Military Courts in Pakistan: A Soft Coup by the Pakistan Army?

January 14, 2015

In the immediate aftermath of the Peshawar carnage, Pakistan’s National Assembly and Senate approved the 21st Constitutional Amendment on 8 January 2015. This paved the way for the establishment of Military Courts with the responsibility of ensuring the speedy trial of ‘hard core terrorists’. Although the amendment was passed by an overwhelming majority, a fairly large number of members in both the houses abstained. In the Senate, of the 114 members, 78 voted in favour and 36 abstained; similarly in the National Assembly, 218 out of 342 members voted in favour and 124 abstained. This clearly points to the underlying political opposition.

It is apparent that the military, in connivance with an embattled Nawaz Sharif, has pushed through the constitutional amendment which will have serious implications for the rule of law and the democratic fibre of Pakistan. Not only have the civil society and human right organizations come out strongly against this move, the two important mainstream parties – Pakistan Peoples’ Party (PPP) and Tehrik-i-Insaf Party (TIP) – have openly condemned the measure. Bilawal Bhutto tweeted his opposition to both the military courts and capital punishment. For its part, Imran Khan’s TIP, although it has otherwise adopted a soft stand towards Islamists and militants, has not been forthcoming in its support for the amendment either. The TIP’s abstention is particularly relevant since the carnage of school children took place in Peshawar, the capital of Khyber Pakhtunkhwa province, where it runs the government.

Why Military Courts?

Why is the Pakistan military pushing for these courts when the country already has a fairly robust “Anti Terrorism Act” together with designated Anti Terrorism Courts? The latter were specifically set up to try terrorism related offences, although they have failed to provide the desired speedy justice. Two reasons are offered for their poor track record: One, intimidation by radical organizations has either prevented judges from giving judgments against terrorists or simply slowed down the legal process; Two, there is a lack of admissible evidence primarily because people are scared of retribution and do not therefore come forward to give evidence. Under these circumstances, the obvious way forward was to address these issues by providing protection to both judges and witnesses and adopting other associated legal measures. Instead, what we are witnessing is a circumvention of the due process of law and a mockery of constitutional provisions for the sake of political expediency.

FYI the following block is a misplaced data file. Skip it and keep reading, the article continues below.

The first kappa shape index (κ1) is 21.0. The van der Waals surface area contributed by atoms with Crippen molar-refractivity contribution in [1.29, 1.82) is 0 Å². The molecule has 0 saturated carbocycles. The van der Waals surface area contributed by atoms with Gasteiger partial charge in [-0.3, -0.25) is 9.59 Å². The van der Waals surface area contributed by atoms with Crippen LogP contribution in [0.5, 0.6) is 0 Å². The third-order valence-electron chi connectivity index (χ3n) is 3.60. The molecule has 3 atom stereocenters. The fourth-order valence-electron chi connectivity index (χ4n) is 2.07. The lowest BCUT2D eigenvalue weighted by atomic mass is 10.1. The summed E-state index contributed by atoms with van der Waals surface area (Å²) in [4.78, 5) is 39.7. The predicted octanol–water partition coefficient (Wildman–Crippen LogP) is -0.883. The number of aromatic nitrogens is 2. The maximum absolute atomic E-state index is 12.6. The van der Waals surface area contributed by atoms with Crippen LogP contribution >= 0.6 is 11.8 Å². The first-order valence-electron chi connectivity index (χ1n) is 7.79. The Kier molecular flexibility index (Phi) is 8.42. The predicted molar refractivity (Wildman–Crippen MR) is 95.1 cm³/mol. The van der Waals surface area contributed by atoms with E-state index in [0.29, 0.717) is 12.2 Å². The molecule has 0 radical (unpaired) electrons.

China's Uyghurs and Islamic State

January 15, 2015

A report from China’s Global Times (picked up and summarized by Reuters) says that China has arrested 10 Turkish nationals in Shanghai for their role in assisting ethnic Uyghurs in illegally leaving China. According toGlobal Times, the Uyghurs intended to use fake Turkish passports to travel to Syria, Afghanistan, and Pakistan to fight alongside Islamist militants.

Foreign Ministry spokesperson Hong Lei did not directly confirm the story, but told journalists that the Chinese media report “has gone into great details… I have nothing new to add.” Hong did elaborate a bit on China’s general position on the issue, saying that “cracking down on illegal immigration is an aspiration shared by the international community, and also the persistent stance taken by the Chinese government.”

Interestingly, Hong made no mention of the reported connection with terrorism, which is a major focus of theGlobal Times story. The piece opens by saying that in November 2014, authorities in Shanghai uncovered a organization of Turkish nationals that provided “Chinese terrorists” with false Turkish passports that could then be used to illegally leave the country. Each fake passport cost 60,000 RMB ($9,680), according to the report.

In addition to the 10 Turkish nationals, Shanghai authorities arrested nine Uyghurs from Xinjiang who planned to use the fake passports and two Chinese citizens who assisted with the illegal immigration scheme. Shanghai authorities have arrested the Uyghurs on suspicion of “organizing, leading, and taking part in terrorist organizations” and are conducting an investigation. Officials said that they had discovered video materials related to terrorism in the possession of the suspects, and that the suspects were planning to travel to Syria, Afghanistan, and Pakistan – implying that the suspects wanted to join terrorist organizations in those countries, notably Islamic State, which has operations in all three.

China and the Lethal Drone Option

January 15, 2015

Jane’s Defense Weekly has a piece on China’s dronesthis week, analyzing the new design of the Tian Yi unmanned aerial vehicle (UAV), manufactured by Chengdu Aircraft Corporation (CAC). In the works since 2006, the new Tian Yi appears to be designed with stealth in mind; Jane’s notes modifications to the engines and air intake “are most likely intended to suppress the UAV’s infrared signature.” In addition to the modified Tian Yi, CAC showed off a scaled-down version of its Soar Dragon UAV in November 2013. Jane’s notes that the appearance of two UAVs in quick succession “may indicate they are the PLA’s current development priority for CAC.”

I’ll leave the details of military technology to the professionals over at Jane’s and instead attempt to tackle a question outside Jane’s analysis: what might these drones be used for? In particular, I was intrigued by a question posed by Bill Bishop in his invaluable Sinocism newsletter: what happens if and when China begins making use of armed drones to wage its war on terror – in Xinjiang and possibly beyond?

This is not an idle thought exercise. China has already deployed surveillance drones to Xinjiang to track the movements of suspected terrorists. According to Chinese media reports summarized by the New York Times, drones are being used “on multiple missions round-the-clock” and have already provided intelligence used to either locate or arrest suspects.